Today is 'Food Revolution Day', a day to help raise awareness of how food impacts our health and happiness. Rates of lifestyle related disease, such as obesity and type 2 diabetes are at record highs, and research shows that improved cooking skills can assist with reducing these issues. The Good Foundation supports the day in Australia, with Jamie Oliver (whom I am sure most of you have heard of!) supports in US and UK.
So why is cooking so important? To start with, when you cook something yourself, you know exactly what is going into it and know the quality of the ingredients, not to mention the sense of pride you can feel when you create something delicious for you and your family to enjoy!
A recent study about cooking skills found that people with lower confidence to cook were actually less likely to buy and consume vegetables, than those who were confident. People, in particularly children, who know how to cook, are more likely to make healthy food choices later in life, which as we know will then have a positive impact on health as they grow up. In particular, reducing rates of obesity and other lifestyle related disease.
According to the ABS, in 2011-12 in Australia, over 70% of males and over 56% of females were overweight or obese. In children, 24% of boys and 27% of girls could be classified as overweight or obese. These numbers are stagering. Especially since we know that those who are overweight as children are likely to remain so, and have problems later in life. These statistics highlight the importance of making change, and helping ourselves and future generations improve their health - and it is great that it can be done through something as enjoyable as cooking!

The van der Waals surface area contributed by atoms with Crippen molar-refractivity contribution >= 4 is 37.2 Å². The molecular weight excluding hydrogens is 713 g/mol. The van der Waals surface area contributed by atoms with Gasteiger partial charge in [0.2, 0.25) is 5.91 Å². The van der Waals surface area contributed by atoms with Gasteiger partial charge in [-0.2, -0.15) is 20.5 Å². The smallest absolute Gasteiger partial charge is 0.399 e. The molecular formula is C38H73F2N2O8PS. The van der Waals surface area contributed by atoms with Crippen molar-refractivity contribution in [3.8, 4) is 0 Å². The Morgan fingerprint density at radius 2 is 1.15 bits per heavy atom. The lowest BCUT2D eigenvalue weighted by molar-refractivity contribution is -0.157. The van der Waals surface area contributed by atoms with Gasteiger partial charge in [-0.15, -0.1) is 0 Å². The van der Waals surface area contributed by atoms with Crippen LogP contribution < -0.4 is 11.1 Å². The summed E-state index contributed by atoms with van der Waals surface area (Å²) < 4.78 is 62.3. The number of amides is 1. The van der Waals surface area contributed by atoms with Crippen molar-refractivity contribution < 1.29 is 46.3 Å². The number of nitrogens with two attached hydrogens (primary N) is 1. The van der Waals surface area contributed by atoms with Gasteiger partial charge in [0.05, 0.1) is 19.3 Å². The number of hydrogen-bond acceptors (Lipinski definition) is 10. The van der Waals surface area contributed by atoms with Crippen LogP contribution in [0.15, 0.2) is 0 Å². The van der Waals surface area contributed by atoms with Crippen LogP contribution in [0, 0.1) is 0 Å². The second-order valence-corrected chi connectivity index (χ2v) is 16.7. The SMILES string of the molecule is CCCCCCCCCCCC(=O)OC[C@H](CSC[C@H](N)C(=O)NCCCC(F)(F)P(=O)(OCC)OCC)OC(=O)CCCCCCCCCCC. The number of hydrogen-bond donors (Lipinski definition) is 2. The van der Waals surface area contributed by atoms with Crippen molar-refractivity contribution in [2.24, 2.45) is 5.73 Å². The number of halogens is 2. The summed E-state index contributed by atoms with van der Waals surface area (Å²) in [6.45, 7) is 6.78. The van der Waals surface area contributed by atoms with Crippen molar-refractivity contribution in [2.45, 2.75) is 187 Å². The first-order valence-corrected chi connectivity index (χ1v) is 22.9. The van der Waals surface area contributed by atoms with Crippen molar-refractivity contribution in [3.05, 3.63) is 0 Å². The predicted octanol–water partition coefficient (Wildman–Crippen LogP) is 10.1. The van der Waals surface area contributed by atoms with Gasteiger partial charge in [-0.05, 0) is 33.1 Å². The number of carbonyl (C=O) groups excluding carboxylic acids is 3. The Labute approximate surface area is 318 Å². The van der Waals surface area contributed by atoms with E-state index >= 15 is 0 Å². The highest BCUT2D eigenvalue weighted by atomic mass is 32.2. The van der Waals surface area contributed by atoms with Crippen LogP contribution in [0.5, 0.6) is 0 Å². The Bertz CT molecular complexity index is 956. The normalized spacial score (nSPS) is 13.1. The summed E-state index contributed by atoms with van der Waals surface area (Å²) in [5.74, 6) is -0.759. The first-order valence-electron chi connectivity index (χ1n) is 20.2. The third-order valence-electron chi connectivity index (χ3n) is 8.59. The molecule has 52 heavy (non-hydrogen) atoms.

What are you going to do for Food Revolution Day?
If you're unsure, maybe you could try the following:
- Experiment with a new vegetable: Buy something different to take home and incorporate into a recipe
- If you are not confident to cook, chat to a friend or family member who can maybe help you out (or please feel free to contact us!)
- Involve your kids, encourage them to participate in meal preparation
- Commit to making a certain number of meals at home each week (they do not have to be fancy)
- Try a new recipe
I would love to hear about how any of you have gotten involved!
Chloe McLeod is a dietitian at BJC Health.
This blog focuses on diet & nutrition generally and diet & nutrition in relation to the treatment of arthritis and arthritis-related diseases. Contact us if you’d like our help in managing diet-related health issues.